Patrick Macdonald: #4, The Ups and the Downs, Lewes & London, 1989
At the time I was going to Lewes to work with Patrick Macdonald I was Chair of STAT, though I kept rather quiet about that as the Society was distinctly out of favour with Mrs Macdonald. There were some complicated issues that had to be dealt with regarding the students who had chosen to continue studying with him after his move to Lewes, rather than staying in the school in Victoria, the directorship of which was taken over by Mr Macdonald’s former assistant, Shoshana Kaminitz.
“They say they can’t give them STAT certificates” said Mrs Macdonald. “That would be pretty silly, wouldn’t it!”
This was the first I had heard about the problem. Indeed it would be ‘pretty silly’, I thought. There was nobody more experienced or better qualified to train teachers. I told her I would try and help.
It turned out that, having retired from running the school in Victoria, Mr Macdonald had not renewed his membership of STAT when it next came due. Because of the Society’s own regulations this meant that it was unable to recognise Mr Macdonald’s students. At our next Council meeting we found an ‘elegant solution’, which was to confer upon him honorary membership; his graduates were duly elected as teaching members. The practice of conferring honorary membership on some of the Alexander Elders has continued since then, though Walter Carrington declined the offer, not wishing to be singled out for special treatment.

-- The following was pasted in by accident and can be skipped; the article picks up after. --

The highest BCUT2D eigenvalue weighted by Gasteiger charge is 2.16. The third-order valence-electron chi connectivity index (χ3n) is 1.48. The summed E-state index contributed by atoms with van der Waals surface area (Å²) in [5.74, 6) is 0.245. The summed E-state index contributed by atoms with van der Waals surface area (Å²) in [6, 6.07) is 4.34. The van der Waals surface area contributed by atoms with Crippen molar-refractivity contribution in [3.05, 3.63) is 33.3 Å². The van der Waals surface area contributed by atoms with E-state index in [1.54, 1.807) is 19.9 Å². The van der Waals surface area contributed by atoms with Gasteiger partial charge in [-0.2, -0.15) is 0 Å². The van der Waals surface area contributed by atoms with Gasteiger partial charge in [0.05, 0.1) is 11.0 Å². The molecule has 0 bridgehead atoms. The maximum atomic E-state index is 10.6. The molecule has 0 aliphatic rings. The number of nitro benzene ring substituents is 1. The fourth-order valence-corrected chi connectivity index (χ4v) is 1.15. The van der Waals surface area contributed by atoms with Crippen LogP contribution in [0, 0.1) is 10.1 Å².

There were other incidents related to Mr Macdonald’s condition following his illness in New York (and the way some tried to take advantage of that), but discretion forbids I go into details. Suffice it to say that one member of Council, no longer in the Society, shocked me at a Council meeting with – what seemed to me – the pure political spite he manifested; another member of Council touched me with the generosity of spirit she showed. The former demanded that Mr Macdonald be charged with serious professional misconduct. There was a stunned silence. The latter, Dilys Carrington, came to the rescue – saying calmly and authoritatively that that would be “quite inappropriate”. The person who had raised the matter remained silent…But all that belongs in the category ‘Self-destructive Alexander Politics’ (which may never get written).
“They study anatomy and all sorts of things these days” said Mrs Macdonald. “They make it all so complicated. All you need to do is to learn how to coordinate yourself. Mind you” she added, after a pause, “having said that….. it took me thirty years!”
Allison Macdonald had trained with AR Alexander in the US; apparently Patrick Macdonald didn’t rate her teaching too highly.
He would remind you, in words and gestures, that your job, as he put it, was to ‘take the pupil up’. He fixed you with his attention and as soon as yours even considered wandering away from an upward thought he would show you his thumb and point it upwards.
“Go on then; take him up. Your job is to take him up.”
“How did FM work, Mr Macdonald?” asked one of our party.
“He took his pupil up”
“By going up himself. Alexander was going up the whole time.”
© 2014 John S Hunter